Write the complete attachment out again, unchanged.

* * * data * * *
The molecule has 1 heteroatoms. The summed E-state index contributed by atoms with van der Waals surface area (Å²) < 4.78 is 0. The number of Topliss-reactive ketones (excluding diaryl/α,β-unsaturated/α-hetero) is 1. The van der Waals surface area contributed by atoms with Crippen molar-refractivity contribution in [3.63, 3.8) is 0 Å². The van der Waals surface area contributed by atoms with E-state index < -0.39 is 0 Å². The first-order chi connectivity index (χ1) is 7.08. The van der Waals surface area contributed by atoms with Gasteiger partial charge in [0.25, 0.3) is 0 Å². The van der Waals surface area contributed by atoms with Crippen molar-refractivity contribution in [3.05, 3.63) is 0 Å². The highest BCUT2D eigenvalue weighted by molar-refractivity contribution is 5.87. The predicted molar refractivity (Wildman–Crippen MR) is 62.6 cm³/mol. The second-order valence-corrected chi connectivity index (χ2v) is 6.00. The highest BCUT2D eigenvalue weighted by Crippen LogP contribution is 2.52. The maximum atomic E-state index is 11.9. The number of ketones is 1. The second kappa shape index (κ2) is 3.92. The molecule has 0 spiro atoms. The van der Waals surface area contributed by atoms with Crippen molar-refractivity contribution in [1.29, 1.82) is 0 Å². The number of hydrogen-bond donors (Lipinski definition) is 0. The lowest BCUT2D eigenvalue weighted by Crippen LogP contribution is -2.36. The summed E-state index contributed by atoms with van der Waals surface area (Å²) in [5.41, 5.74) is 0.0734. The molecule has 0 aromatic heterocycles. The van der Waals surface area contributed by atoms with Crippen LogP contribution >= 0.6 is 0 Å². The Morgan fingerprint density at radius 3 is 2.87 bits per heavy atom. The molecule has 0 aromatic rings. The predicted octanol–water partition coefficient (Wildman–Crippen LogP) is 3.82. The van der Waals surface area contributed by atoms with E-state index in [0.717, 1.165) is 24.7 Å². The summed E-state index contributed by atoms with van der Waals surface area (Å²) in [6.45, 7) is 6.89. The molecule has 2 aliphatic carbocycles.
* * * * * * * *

The molecule has 1 heteroatoms. The summed E-state index contributed by atoms with van der Waals surface area (Å²) < 4.78 is 0. The number of Topliss-reactive ketones (excluding diaryl/α,β-unsaturated/α-hetero) is 1. The van der Waals surface area contributed by atoms with Crippen molar-refractivity contribution in [3.63, 3.8) is 0 Å². The van der Waals surface area contributed by atoms with E-state index < -0.39 is 0 Å². The first-order chi connectivity index (χ1) is 7.08. The van der Waals surface area contributed by atoms with Gasteiger partial charge in [0.25, 0.3) is 0 Å². The van der Waals surface area contributed by atoms with Crippen molar-refractivity contribution in [3.05, 3.63) is 0 Å². The highest BCUT2D eigenvalue weighted by molar-refractivity contribution is 5.87. The predicted molar refractivity (Wildman–Crippen MR) is 62.6 cm³/mol. The second-order valence-corrected chi connectivity index (χ2v) is 6.00. The highest BCUT2D eigenvalue weighted by Crippen LogP contribution is 2.52. The maximum atomic E-state index is 11.9. The number of ketones is 1. The second kappa shape index (κ2) is 3.92. The molecule has 0 spiro atoms. The van der Waals surface area contributed by atoms with Crippen molar-refractivity contribution in [1.29, 1.82) is 0 Å². The number of hydrogen-bond donors (Lipinski definition) is 0. The lowest BCUT2D eigenvalue weighted by Crippen LogP contribution is -2.36. The summed E-state index contributed by atoms with van der Waals surface area (Å²) in [5.41, 5.74) is 0.0734. The molecule has 0 aromatic heterocycles. The van der Waals surface area contributed by atoms with Crippen LogP contribution >= 0.6 is 0 Å². The Morgan fingerprint density at radius 3 is 2.87 bits per heavy atom. The molecule has 0 aromatic rings. The predicted octanol–water partition coefficient (Wildman–Crippen LogP) is 3.82. The van der Waals surface area contributed by atoms with E-state index in [0.717, 1.165) is 24.7 Å². The summed E-state index contributed by atoms with van der Waals surface area (Å²) in [6.45, 7) is 6.89. The molecule has 2 aliphatic carbocycles.